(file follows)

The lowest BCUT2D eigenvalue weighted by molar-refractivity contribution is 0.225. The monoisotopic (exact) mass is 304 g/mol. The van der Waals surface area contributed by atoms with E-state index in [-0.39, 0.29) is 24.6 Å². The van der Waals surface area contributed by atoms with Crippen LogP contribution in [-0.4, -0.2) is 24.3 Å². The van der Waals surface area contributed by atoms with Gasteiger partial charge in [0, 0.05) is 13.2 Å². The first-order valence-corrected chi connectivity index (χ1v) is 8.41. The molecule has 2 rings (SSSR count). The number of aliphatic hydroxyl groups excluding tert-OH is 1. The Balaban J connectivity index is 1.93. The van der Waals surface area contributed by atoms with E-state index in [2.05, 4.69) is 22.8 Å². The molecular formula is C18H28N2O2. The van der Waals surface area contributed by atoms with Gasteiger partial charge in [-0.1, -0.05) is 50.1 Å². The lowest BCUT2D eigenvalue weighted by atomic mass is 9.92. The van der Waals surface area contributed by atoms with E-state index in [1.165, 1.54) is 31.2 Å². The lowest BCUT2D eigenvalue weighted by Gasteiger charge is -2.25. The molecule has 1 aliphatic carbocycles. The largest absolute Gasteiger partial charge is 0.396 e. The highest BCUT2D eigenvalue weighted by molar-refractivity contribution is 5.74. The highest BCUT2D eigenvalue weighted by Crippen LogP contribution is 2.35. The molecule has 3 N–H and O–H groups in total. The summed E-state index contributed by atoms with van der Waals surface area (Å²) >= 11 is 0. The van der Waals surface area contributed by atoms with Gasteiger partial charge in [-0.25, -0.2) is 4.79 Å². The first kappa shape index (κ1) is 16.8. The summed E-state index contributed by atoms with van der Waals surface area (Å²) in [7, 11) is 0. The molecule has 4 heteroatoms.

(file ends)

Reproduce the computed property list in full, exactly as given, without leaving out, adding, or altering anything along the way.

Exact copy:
The lowest BCUT2D eigenvalue weighted by molar-refractivity contribution is 0.225. The monoisotopic (exact) mass is 304 g/mol. The van der Waals surface area contributed by atoms with E-state index in [-0.39, 0.29) is 24.6 Å². The van der Waals surface area contributed by atoms with Crippen LogP contribution in [-0.4, -0.2) is 24.3 Å². The van der Waals surface area contributed by atoms with Gasteiger partial charge in [0, 0.05) is 13.2 Å². The first-order valence-corrected chi connectivity index (χ1v) is 8.41. The molecule has 2 rings (SSSR count). The number of aliphatic hydroxyl groups excluding tert-OH is 1. The Balaban J connectivity index is 1.93. The van der Waals surface area contributed by atoms with E-state index in [2.05, 4.69) is 22.8 Å². The molecular formula is C18H28N2O2. The van der Waals surface area contributed by atoms with Gasteiger partial charge in [-0.1, -0.05) is 50.1 Å². The lowest BCUT2D eigenvalue weighted by atomic mass is 9.92. The van der Waals surface area contributed by atoms with E-state index in [1.165, 1.54) is 31.2 Å². The lowest BCUT2D eigenvalue weighted by Gasteiger charge is -2.25. The molecule has 1 aliphatic carbocycles. The largest absolute Gasteiger partial charge is 0.396 e. The highest BCUT2D eigenvalue weighted by molar-refractivity contribution is 5.74. The highest BCUT2D eigenvalue weighted by Crippen LogP contribution is 2.35. The molecule has 3 N–H and O–H groups in total. The summed E-state index contributed by atoms with van der Waals surface area (Å²) >= 11 is 0. The van der Waals surface area contributed by atoms with Gasteiger partial charge in [-0.25, -0.2) is 4.79 Å². The first kappa shape index (κ1) is 16.8. The summed E-state index contributed by atoms with van der Waals surface area (Å²) in [7, 11) is 0. The molecule has 4 heteroatoms.